Be-YOU-ty over beauty!

پکیج: TED Education / سرفصل: سخنرانی های دانش آموزان / درس 11

TED Education

13 سرفصل | 232 درس

Be-YOU-ty over beauty!

توضیح مختصر

Look, I was more than just a fat kid. I was positive, I was cheerful, I was helpful!" In this boisterous talk, Ryan Ng makes a joyful plea for body positivity, encouraging us to define ourselves beyond our appearances and to find beauty within. About the speaker- Ryan Ng is a student at Han Chiang High School in China. He gave this talk at TED-Ed Weekend. To find out more about TED-Ed Weekend, go here- To start a TED-Ed Club at your school, visit To learn more about TED-Ed Clubs or to start your own club, go to http-//

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متن انگلیسی درس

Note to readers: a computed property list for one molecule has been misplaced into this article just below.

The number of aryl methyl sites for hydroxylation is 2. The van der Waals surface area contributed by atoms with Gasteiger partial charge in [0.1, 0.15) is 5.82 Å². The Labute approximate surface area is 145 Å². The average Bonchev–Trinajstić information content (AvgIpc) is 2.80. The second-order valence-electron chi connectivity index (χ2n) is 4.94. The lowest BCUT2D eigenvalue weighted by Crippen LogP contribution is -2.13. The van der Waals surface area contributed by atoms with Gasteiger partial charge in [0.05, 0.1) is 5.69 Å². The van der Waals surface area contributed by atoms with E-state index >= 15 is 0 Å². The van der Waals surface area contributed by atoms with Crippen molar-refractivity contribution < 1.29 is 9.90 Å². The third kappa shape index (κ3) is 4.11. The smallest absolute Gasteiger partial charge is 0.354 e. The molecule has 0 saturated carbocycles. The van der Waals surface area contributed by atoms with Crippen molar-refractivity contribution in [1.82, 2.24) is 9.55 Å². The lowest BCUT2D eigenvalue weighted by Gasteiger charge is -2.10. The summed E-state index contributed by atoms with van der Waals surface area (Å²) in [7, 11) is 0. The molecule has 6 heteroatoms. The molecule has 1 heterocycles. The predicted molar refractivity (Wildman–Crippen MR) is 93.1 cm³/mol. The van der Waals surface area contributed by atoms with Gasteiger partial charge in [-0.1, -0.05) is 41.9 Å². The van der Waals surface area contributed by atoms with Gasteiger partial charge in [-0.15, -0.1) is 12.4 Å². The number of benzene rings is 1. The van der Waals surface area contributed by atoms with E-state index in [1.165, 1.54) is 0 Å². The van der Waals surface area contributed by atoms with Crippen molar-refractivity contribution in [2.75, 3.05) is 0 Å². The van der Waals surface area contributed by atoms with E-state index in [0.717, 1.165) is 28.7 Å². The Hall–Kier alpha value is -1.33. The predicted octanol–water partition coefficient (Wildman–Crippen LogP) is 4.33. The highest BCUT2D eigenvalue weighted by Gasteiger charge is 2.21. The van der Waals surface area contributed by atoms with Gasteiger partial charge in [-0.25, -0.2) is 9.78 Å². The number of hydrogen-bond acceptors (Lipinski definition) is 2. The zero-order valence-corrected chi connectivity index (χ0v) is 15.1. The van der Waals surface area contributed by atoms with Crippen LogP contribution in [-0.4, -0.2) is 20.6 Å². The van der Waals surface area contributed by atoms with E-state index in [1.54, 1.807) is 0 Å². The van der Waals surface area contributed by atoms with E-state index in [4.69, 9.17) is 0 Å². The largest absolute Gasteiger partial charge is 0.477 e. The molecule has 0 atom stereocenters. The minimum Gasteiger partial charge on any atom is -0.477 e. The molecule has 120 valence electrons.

First of all, I’d like to ask you a question. What is beauty? Beauty is a single word, but we use it to describe a billion different things. And it’s this universal concept that is totally subjective. How would you determine if something else is beautiful? What does it mean when something isn’t beautiful? Wait, where are my manners? A very good evening to the beautiful ladies and most certainly handsome gentlemen, fellow TED speakers, and everyone present today. Throughout our lives, we are surrounded by a cacophony of noise telling us what we should do, how we should act, and who we should be. Not convinced? Long hair, a fair complexion, sexy eyes, luscious lips, perky breasts, a small waist, a flat stomach, a shapely bum, long legs, finally finishing with a symmetrical body completes the ideal look of physically perfect woman. However, if I were to tell you that these stereotypes only apply to women, I would be lying. His hair is a stylish chaos, the eyes, deep and captivating, the jawline, masculine and chiseled, broad shoulders, chest muscles, six-pack abs, rippling biceps, a wide back, oh, and he must be six feet and above. From the broad chest of Superman to the tiny waists of Disney princesses, our perception of beauty has been so greatly influenced by the media that we subconsciously accept these requirements as being true and just. Therefore, nowadays people are boycotted, isolated, discriminated, even, because they are thought of as ugly, or different, for that matter. And that’s why in the pursuit of beauty, people tend to go overboard and finally become something they’re not. Twelve years ago, The Swan took the world by storm, being described as Jennifer Pozner as the most sadistic reality show of the decade. Now, The Swan is a 2004 American reality television program in which women who were judged to be ugly were given extreme makeovers to fulfill their greatest fantasies. Contestants collectively received more than 4 million dollars worth of treatment including tummy tucks, breast augmentations, rhinoplasty, jaw and nose reconstruction, laser hair removals, I’m just saying This is an extremely complicated and time-consuming process, not to mention the agonizing physical pain these people have to endure over two months. Some of them were happy. That’s good. But for some, relationships crumbled, some gained weight, some of them contemplated suicide, and for some of them, they still suffer from depression, agoraphobia, and crippling mental disorders. This might seem staggering, ladies and gentlemen, yet thousands of individuals squealed in delight when they were told that they were chosen to become a Swan because they were sick of being called ugly, they were sick of insecure marriages, and this is the product of our beauty-obsessed culture. Yet another blight that consumes so many young people is anorexia nervosa, an eating disorder that is characterized by a fear of weight gain leading to malnutrition or excessive weight loss. Kirsten Haglund was 19 when she became Miss America in 2008, one of the youngest beauty queens ever to win the national title. Yet, she was the victim of anorexia. She now uses this platform of her title to raise awareness about this very sensitive subject. She was struggling with this disturbing disorder since the age of twelve. Consuming fewer than 900 calories daily, less than half the recommended for the average woman her age, she became obsessed with the need to reduce her weight even further. Starving herself and adding even more exercise to her regular routine and demanding schedule, she arrived to a nearly irreversible condition. If not for the help of her mother and multiple specialists, she would have reached a point of no return. And all of this is for the sake of fitting herself into the image of beauty, inculcated into her mind by the questionable standards of our society. From time to time, I wonder. Why do we hold physical traits with such high regard? Do we not realize that what’s inside is far more important? I mean, you might have the gratification of looking great, and you might have that satisfaction of fitting into a smaller shirt, but besides showing that you’ve changed your appearance, what else does that say about you? Now, let me show you guys something special, something you might not believe. So this is me when I was ten years old. As you can see, I was fat, like really, really fat, but it didn’t bother. I mean, I played tennis and badminton, and everything, but man, I just loved eating. So I just ate and ate and got fatter and fatter until I reached puberty, when I just slimmed down all of a sudden. You see, I completely forgot I looked like this until one day I was going through old photos. I just went, “oh my goodness!” I rushed to my mom, I said, “Mom, how could you let me look like this?” But she was puzzled and said, “Look like what?” “This! This!” She laughed and said, “Oh you mean looking fat? Ryan, you’re my son, I love you, and nothing will every change that.” And it was that moment when I just got it. Look, I was more than just a fat kid. I was positive, I was cheerful, I was helpful, I might not have had the best physique, according to society, that is, but I have never lacked friends, and throughout my life, I have always had happy people around me. However you may look like on the outside, it is your character that makes you truly shine. Ladies and gentlemen, do we love others just because of looks? Don’t we love them because of who they are deep within? Would we stop loving them if they gained a few pounds, developed acne, stopped putting on makeup, or cut their hair? A famous playwright once wrote, “Do I love you because you are beautiful, or are you beautiful because I love you?” These words reflect the idea that beauty is purely subjective, and that it can from appreciation, not just the other way around. We need to educate our children and grandchildren that physical characteristics alone do not constitute beauty. We need to change and we need it now. France, Spain, Italy, and Israel have enacted legislations banning overly skinny models. Empowering hashtags, such as “Honor My Curves,” “Dare to Wear,” and “Celebrate my Size” has blown up over Instagram. Body positive movements are celebrated everywhere, and this is a good thing. The Body Positive Movement is a movement that encourages people to adopt a more affirming attitude towards their bodies with a goal of improving overall health and fitness. Because when we are able to live peacefully inside our own bodies, only then are we able to care for others from a point of love and appreciation. We need more diverse models in the media, be it in terms of race, height, body size, skin color, be it black or white, brown or yellow, red or green, or blue or polka-dotted, whatever! We need diversity because this world is diverse, man, people are diverse. Don’t get me wrong, there is nothing wrong with being skinny or putting on makeup. But there is nothing wrong with being not skinny and not putting on makeup. I’ll tell you what, if you want to put on weight, you put on weight. If you want to slim down, you slim down. If you want to hit the gym, you hit the gym. If you want to put on makeup every day, you put on makeup every day. If you want to dye your hair in rainbow colors, I don’t see why not. Be whoever you want to be because that is who you truly are. Beauty is everywhere and inside everyone. We may not be able to see inner beauty in person, but we can definitely feel it. I would like to leave you with these beautiful words by poet Erin Hanson. You’re made of so much beauty, But it seems that you forgot, When you decided that you were defined, By all the things you’re not. Whoever they are are, whatever they may say, be strong, be different, Be-you-tiful.